The vote to remove the prime minister's alumni privileges did not receive support from the college.Read more
BBC London follows Skai Campbell as he packs his bags and heads off to university.
Train manager David Shelley has won fans for his "outrageously enthusiastic" messages.
Scientists in Oxfordshire are trying to decipher scrolls buried when Mount Vesuvius erupted in AD79.
White rhino Stella is the newest addition to the family at Cotswold Wildlife Park in Oxfordshire.
The Health and Safety Executive has said it is "satisfied" no intervention is required into safety measures surrounding the demolition of three power station cooling towers.
Three people suffered minor injuries as a disused power station's remaining cooling towers were demolished.
Didcot A's 375ft (114.3m) high towers were brought down using explosive charges on 18 August and material from the structures struck overhead power lines.
It meant up to 49,000 homes were without power for several hours. RWE, which owns the site, said it was "not aware" of debris leaving the safety exclusion zone.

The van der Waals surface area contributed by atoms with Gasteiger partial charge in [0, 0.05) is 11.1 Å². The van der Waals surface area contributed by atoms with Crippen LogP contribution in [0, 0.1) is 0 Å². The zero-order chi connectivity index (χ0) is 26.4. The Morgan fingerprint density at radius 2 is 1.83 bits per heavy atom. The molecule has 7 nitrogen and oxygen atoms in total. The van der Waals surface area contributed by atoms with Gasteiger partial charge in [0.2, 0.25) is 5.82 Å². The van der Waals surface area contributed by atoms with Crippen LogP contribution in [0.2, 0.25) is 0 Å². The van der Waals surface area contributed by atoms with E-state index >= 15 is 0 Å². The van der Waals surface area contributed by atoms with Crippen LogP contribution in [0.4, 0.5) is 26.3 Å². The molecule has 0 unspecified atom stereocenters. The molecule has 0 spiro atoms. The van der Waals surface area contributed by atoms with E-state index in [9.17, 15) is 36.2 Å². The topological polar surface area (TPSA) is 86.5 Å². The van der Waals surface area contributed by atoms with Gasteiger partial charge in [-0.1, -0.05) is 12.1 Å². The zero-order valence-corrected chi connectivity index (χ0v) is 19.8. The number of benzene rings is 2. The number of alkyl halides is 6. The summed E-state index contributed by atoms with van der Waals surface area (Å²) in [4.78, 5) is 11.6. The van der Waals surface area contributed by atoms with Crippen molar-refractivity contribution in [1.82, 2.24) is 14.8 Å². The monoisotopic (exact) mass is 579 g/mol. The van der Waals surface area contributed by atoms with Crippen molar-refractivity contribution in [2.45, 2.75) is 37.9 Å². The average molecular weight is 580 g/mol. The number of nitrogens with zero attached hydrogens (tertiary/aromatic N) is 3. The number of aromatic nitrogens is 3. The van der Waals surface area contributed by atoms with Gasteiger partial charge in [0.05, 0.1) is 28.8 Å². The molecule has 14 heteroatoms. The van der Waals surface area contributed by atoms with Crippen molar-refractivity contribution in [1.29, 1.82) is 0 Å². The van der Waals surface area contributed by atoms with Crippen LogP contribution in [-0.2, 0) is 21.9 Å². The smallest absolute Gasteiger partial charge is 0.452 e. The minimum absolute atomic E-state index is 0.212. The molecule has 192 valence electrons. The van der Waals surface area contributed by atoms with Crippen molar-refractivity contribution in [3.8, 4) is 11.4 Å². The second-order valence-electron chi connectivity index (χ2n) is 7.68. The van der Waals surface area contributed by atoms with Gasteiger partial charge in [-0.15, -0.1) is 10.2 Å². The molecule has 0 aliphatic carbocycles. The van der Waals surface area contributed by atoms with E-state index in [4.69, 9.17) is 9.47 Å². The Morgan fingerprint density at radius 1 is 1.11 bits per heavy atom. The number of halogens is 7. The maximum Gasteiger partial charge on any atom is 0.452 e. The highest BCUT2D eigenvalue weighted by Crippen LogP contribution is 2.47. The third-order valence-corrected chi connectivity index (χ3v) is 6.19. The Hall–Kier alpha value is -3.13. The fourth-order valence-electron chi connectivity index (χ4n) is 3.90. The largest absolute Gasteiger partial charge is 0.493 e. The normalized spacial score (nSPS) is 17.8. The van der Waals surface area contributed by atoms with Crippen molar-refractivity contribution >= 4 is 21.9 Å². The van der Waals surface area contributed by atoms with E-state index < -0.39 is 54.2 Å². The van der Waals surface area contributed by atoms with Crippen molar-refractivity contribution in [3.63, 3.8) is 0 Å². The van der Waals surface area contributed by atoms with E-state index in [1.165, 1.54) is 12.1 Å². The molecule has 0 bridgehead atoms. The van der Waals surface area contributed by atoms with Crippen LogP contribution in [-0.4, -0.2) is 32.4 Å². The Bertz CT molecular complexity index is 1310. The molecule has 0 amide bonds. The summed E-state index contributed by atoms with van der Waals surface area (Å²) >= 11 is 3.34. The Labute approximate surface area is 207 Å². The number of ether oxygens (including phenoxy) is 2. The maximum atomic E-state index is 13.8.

A HSE spokesman said enquiries into safety concerns had been "concluded" and added they were "satisfied that further intervention in relation to this matter is not required".
A teenager was sexually assaulted by a man on a train travelling between Didcot and Reading, according to police.
The man approached the teen at Didcot Parkway and asked if the train was London-bound.
After they had both got on and as the train approached Reading railway station, around 15:45 BST on 5 September, the man approached the victim, aged in his late teens, groped him and then exposed himself, British Transport Police said.The "shocked" teenager quickly left the train at Reading while his attacker remained on the train, getting off at Paddington station, police added. Officers believe the man seen in the CCTV image may have information which could help their investigation.
The University of Oxford is the largest contributor to Oxford's carbon footprint, according to new data released by the city council.
The institution is responsible for about 8% of total emissions in the city, the authority's Climate Emergency Strategy Support report says.
The findings follow an examination of Oxford's greenhouse gas emissions, including carbon dioxide, produced by its 155,000 residents and 4,500 businesses.
It also found that:
- 81% of total emissions come from buildings
- Residential buildings account for 29% of total emissions
- Transportation is responsible for 17% of total emissions
- Waste is responsible for less than 2% of total emissions
Tom Hayes, cabinet member for Zero Carbon Oxford, said: "Now that we’re armed with the latest evidence, we’ll look at the levers we can pull on directly to reduce emissions."